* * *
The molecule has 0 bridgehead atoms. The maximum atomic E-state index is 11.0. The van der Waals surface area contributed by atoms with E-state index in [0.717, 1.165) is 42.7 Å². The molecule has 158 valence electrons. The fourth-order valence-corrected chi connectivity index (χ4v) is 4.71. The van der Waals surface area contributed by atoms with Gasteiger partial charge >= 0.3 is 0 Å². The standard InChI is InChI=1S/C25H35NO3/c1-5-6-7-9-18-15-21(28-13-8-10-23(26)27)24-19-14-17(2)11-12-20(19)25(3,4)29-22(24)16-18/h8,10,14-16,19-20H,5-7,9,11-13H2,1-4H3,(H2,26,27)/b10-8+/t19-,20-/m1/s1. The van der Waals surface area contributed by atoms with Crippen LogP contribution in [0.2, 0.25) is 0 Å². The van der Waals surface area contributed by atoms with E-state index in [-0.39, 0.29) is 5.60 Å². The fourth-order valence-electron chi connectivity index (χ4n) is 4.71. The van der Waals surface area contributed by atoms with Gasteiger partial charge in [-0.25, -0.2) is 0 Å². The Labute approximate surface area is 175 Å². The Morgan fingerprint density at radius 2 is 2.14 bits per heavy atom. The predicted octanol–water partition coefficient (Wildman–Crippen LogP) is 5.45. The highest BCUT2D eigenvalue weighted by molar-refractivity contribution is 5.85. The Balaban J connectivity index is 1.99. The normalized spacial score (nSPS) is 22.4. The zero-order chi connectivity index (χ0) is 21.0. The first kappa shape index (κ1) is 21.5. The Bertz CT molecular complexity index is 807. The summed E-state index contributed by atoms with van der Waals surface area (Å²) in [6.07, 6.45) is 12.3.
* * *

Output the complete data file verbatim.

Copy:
The molecule has 0 bridgehead atoms. The maximum atomic E-state index is 11.0. The van der Waals surface area contributed by atoms with E-state index in [0.717, 1.165) is 42.7 Å². The molecule has 158 valence electrons. The fourth-order valence-corrected chi connectivity index (χ4v) is 4.71. The van der Waals surface area contributed by atoms with Gasteiger partial charge >= 0.3 is 0 Å². The standard InChI is InChI=1S/C25H35NO3/c1-5-6-7-9-18-15-21(28-13-8-10-23(26)27)24-19-14-17(2)11-12-20(19)25(3,4)29-22(24)16-18/h8,10,14-16,19-20H,5-7,9,11-13H2,1-4H3,(H2,26,27)/b10-8+/t19-,20-/m1/s1. The van der Waals surface area contributed by atoms with Crippen LogP contribution in [0.2, 0.25) is 0 Å². The van der Waals surface area contributed by atoms with E-state index in [-0.39, 0.29) is 5.60 Å². The fourth-order valence-electron chi connectivity index (χ4n) is 4.71. The van der Waals surface area contributed by atoms with Gasteiger partial charge in [-0.25, -0.2) is 0 Å². The Labute approximate surface area is 175 Å². The Morgan fingerprint density at radius 2 is 2.14 bits per heavy atom. The predicted octanol–water partition coefficient (Wildman–Crippen LogP) is 5.45. The highest BCUT2D eigenvalue weighted by molar-refractivity contribution is 5.85. The Balaban J connectivity index is 1.99. The normalized spacial score (nSPS) is 22.4. The zero-order chi connectivity index (χ0) is 21.0. The first kappa shape index (κ1) is 21.5. The Bertz CT molecular complexity index is 807. The summed E-state index contributed by atoms with van der Waals surface area (Å²) in [6.07, 6.45) is 12.3.